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It is important here now, I think, to make a distinction between community murals, which are designed and painted through an inclusive and democratic process by the community themselves, and murals designed and painted by individual artists and following their own individual vision. These two forms exist at either end of a spectrum: mural as radical community expression on one end, and mural as radical individual expression on the other. Most murals, it seems, tend to exist somewhere within these two
My question to think about, as I’ve been exploring and reading all about the world of murals, has been: do all murals on this spectrum act as catalysts like I’ve described above? If not, is there value in some of these murals and not others? Where do elaborate graffiti murals, which are extremely individual expressions, fit in to the picture?
Another question is: If the social justice value of a mural occurs in the process of creating it, and the social/political/creative actions it spurs into being, does the art itself even matter? That is, what is the actual piece of art doing? Does it even matter in itself, or is it just a stand-in that represents the democratic processes that have taken place?
Super-long spraypaint World War II Memorial in Vancouver, WA (and there are even a few more panels on left side that I didn’t get). This is painted on the side of a raised train track, across from a small park. Unfortunately (and despite its size) it was pretty hidden away.
Some of the spraypaint work is gorgeous, especially the clouds and the boat forming through the fog (bottom left):
The question above is raised in a history of graffiti that I’ve started reading since arriving a few days ago (3, to be exact) in Portland, Oregon. This question gets at the heart of some of the public art issues that I’ve been thinking about:
The ultimate point seems to be: What kind of city do people want to live in? …It’s the natural impulse of people who are very alive to decorate their environment, make it beautiful. The ultimate question raised by graffiti is: What would a wildly decorated city look like?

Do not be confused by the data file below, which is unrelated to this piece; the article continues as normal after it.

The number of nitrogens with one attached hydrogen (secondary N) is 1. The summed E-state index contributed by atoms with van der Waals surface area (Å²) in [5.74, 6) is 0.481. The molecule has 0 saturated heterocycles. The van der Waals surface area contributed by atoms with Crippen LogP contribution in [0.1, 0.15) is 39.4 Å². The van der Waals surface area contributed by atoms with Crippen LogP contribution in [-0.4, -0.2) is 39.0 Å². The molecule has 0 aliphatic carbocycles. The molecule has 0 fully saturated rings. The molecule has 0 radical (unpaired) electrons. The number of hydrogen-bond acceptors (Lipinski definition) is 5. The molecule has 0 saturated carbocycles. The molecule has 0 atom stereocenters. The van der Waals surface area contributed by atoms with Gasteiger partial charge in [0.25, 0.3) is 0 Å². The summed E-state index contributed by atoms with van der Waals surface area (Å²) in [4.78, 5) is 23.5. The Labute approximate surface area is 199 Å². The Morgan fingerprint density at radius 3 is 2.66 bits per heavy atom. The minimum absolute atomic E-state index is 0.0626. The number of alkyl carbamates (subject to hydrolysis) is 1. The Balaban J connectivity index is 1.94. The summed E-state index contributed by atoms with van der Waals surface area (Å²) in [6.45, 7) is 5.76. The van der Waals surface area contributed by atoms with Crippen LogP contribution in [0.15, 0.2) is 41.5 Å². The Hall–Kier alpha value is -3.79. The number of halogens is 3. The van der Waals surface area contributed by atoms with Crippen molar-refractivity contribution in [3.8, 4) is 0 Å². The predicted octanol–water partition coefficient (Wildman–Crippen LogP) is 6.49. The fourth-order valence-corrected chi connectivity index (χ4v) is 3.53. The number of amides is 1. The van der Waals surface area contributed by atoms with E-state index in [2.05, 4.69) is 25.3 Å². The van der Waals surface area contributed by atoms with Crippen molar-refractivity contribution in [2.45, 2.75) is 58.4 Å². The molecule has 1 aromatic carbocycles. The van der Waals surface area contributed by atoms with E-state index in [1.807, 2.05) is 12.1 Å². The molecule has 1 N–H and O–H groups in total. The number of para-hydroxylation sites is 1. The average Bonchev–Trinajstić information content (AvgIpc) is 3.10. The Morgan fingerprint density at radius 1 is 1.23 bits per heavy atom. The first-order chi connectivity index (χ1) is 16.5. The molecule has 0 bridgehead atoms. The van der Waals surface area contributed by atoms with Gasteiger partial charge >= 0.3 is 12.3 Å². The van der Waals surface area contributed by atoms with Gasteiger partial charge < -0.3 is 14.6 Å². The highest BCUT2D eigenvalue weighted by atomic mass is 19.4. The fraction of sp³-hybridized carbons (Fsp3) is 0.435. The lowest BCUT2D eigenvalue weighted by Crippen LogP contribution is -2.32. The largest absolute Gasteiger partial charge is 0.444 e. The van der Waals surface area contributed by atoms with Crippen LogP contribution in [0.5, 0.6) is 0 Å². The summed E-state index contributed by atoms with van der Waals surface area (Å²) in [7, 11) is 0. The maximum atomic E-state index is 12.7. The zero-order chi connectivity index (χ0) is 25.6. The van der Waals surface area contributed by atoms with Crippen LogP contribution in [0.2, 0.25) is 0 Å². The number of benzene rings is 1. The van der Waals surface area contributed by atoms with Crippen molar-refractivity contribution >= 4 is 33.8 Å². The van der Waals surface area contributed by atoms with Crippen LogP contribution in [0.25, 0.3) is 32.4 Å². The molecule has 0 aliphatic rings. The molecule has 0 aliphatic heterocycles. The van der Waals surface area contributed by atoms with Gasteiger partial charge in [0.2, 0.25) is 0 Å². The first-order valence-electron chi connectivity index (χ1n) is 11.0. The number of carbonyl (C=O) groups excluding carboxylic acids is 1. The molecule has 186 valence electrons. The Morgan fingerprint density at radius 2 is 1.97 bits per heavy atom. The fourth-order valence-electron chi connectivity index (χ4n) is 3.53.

-Jamie Bryan in Taking The Train, Joe Austin
My internship is through an organization called Portland Mural Defense (PMD), which consists of three muralists/organizers who have been fighting to change a sign code here in Portland that declares all murals larger than 200 square feet illegal unless they receive permission from the government arts council. In other words, even if you’re a home owner and you commission an artist to paint a wall on the outside of your house, it still would not be legal. PMD has been working with the city to change this law, which currently makes it extremely difficult to paint murals here. Furthermore, what this process means is that, to a certain degree, this governing body can choose which kinds of murals get painted, and which don’t.
This leads us back to one of the basic ideas of art: expressing one’s voice, one’s vision, and putting it into some sort of form for other people to see. In that light, graffiti writers are the artists who are enacting this at the most extreme form of expression. They are literally placing their vision out in the open, for all to view (often going to extreme measures to find the most visible spots), without any concern for the law, safety, or what other members of the community might want to see. You could call it radical self-expression. That self-expression may be considered ugly, or vandalism, but it is certainly vibrantly expressive (what it is expressing, though, is a whole different discussion, and one that depends on the artist or viewer).
Murals are similarly expressive, except maybe without the whole illegality thing. But, as the quote at the beginning of this entry suggests, public art allows individuals and communities to decorate their city according to their vision. It gives them a space and a voice in an urban environment that often socially, politically, economically, or even architecturally denies them those things. And, for me, there’s something very exciting about that self-expression. People have important opinions and visions: and they should get to express those visions and we should get to see them.
These are just some of my thoughts from the first couple days of really delving into the mural world, at least as it exists here in Portland. I hope that applying some of these ideas to the public art work that I’m getting involved with will be really interesting. I’ve already got a whole lot to say about that: I spent the last two days on a mural tour of the city with two different artists who’ve been involved with many of them, and there’s a lot I could write. Some other time in the (hopefully near) future I will.
But in the meanwhile, here are some great murals:
“I will be in Portland, Oregon this summer working with a group of children in the field of Arts Based Community Development. Working with communities to paint murals and other forms of creative expression, these projects will hopefully help to give voice to their personal concerns about a variety of issues surrounding diversity and multiculturalism (such as race relations, gentrification, and environmental problems). ”
- Max Rosen-Long ‘09